7 groups eye Sangley airport project
Businessman Manuel V. Pangilinan said his group was taking a “serious look” at the Cavite government’s $10-billion plan to turn the Sangley airport into an international air hub, a show of support for the potential alternative to the congested Ninoy Aquino International Airport (Naia) in Manila.
Pangilinan-led Metro Pacific Investments Corp. is among seven groups that bought documents signifying their intention to submit a proposal to partner with Cavite province for the Sangley Point International Airport project. The deadline for submission is on Nov. 25 this year.
Pangilinan said the interest was there but he clarified there was no final decision on whether Metro Pacific, which was also part of a private sector consortium seeking to upgrade the nearby Naia, would submit an offer.
“We have to sort it out,” Pangilinan told reporters last week when asked about any potential conflict with Metro Pacific’s bid for Naia via the Naia Consortium, a collection of seven of the country’s biggest business groups.
The group of taipan Lucio Tan, a Naia Consortium member, is also keen on the Sangley Point International Airport. Tan-led MacroAsia Corp. said it bought joint venture documents and was interested to participate in the project.
Five other firms bought joint venture documents.
These were state-run China Communications Construction Co. Ltd., billionaire Manuel Villar Jr.’s Prime Asset Ventures Inc., and Philippine Airport Ground Support Solutions Inc., the Jefferson Cheng-led ground-handling company that is also a partner of Gokongwei-led JG Summit Holdings and the Gotianun family’s Filinvest Development Corp. in the 25-year Clark international Airport concession.
The two other entities that bought joint-venture documents were Langham Properties Inc. and Mosveldtt Law Offices, a Cavite government representative said.
Sangley airport is being readied by the Department of Transportation to handle Naia’s general aviation flights. Formally known as the Danilo Atienza Air Base, Sangley airport has a 2,400-meter runway, a terminal for 160 passengers and an apron that can accommodate up to five turboprop planes.
The Cavite government has larger ambitions.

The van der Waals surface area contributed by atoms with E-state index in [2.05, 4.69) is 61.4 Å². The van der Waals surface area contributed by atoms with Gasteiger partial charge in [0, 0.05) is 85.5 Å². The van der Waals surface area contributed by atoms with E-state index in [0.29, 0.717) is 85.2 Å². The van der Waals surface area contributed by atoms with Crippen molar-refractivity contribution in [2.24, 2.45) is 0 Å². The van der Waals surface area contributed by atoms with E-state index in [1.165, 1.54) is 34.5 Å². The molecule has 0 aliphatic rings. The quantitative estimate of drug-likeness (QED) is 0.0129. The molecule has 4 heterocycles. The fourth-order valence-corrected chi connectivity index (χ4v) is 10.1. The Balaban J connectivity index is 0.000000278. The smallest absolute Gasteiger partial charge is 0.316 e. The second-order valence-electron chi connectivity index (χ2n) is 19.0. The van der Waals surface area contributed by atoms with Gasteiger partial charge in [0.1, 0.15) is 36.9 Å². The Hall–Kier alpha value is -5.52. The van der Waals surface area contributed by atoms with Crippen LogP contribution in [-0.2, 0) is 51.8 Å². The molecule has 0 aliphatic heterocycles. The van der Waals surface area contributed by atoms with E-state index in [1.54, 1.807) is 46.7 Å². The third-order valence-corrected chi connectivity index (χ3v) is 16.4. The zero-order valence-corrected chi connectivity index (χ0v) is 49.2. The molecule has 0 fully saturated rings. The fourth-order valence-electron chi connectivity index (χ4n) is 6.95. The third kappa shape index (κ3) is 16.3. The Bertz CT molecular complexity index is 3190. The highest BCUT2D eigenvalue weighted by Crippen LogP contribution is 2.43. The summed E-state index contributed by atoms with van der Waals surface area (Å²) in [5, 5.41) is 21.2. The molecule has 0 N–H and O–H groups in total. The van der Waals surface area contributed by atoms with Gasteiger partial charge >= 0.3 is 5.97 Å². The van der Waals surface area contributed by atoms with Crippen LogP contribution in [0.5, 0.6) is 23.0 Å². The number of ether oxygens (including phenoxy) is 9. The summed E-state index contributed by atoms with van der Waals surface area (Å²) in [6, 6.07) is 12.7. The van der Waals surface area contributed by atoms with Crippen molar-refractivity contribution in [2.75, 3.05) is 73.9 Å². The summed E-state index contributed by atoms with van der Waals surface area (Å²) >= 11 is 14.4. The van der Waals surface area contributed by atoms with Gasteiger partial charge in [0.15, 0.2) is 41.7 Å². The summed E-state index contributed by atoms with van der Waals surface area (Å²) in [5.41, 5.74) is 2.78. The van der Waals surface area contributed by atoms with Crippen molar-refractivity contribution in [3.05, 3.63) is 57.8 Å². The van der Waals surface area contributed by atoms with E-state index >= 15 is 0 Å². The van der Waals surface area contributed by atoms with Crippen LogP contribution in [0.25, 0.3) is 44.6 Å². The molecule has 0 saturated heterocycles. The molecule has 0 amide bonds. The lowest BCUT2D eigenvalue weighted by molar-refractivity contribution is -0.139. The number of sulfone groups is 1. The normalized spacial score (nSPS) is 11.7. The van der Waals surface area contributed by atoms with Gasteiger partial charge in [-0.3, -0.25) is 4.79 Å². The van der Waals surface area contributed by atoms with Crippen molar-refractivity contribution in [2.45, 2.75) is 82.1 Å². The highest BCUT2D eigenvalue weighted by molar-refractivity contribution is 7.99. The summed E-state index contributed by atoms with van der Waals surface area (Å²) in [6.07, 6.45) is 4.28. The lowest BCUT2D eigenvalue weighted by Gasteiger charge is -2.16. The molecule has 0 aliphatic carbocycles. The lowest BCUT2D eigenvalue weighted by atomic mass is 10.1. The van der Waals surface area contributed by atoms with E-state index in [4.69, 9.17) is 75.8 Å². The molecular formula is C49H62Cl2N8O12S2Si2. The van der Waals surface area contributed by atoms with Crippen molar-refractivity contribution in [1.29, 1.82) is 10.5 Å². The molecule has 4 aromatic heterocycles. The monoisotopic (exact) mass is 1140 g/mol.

Its plan is to reclaim close to 1,400 hectares of land around the facility and build multiple runways and passenger terminals. Upon completion, the Sangley Point International Airport can accommodate 100 million passengers—three times Naia’s current design capacity.
The first phase, which will give the airport a capacity of 25 million passengers a year, could be completed as early as 2022.
The show of support by some Naia Consortium members came as conglomerate San Miguel Corp. (SMC) was recently awarded the concession to build a $15-billion international airport in Bulakan, Bulacan, about 50 kilometers northwest of Manila.
SMC president Ramon Ang earlier said the project would break ground before the end of the year.
Naia Consortium, meanwhile, has yet to receive the go-ahead from the board of the National Economic and Development Authority to proceed with the expansion of Naia, the Philippines’ busiest gateway.
The 15-year project will increase capacity and runway utilization, helping alleviate delays and providing room for growth while long-term airport solutions are being built.
Apart from Metro Pacific, Naia Consortium’s members include Ayala Corp., Aboitiz Equity Ventures Inc., Alliance Global Group Inc., Tan-led Asia Emerging Dragon Corp., Filinvest Development and JG Summit. Its technical partner is Singapore’s Changi Airports International.
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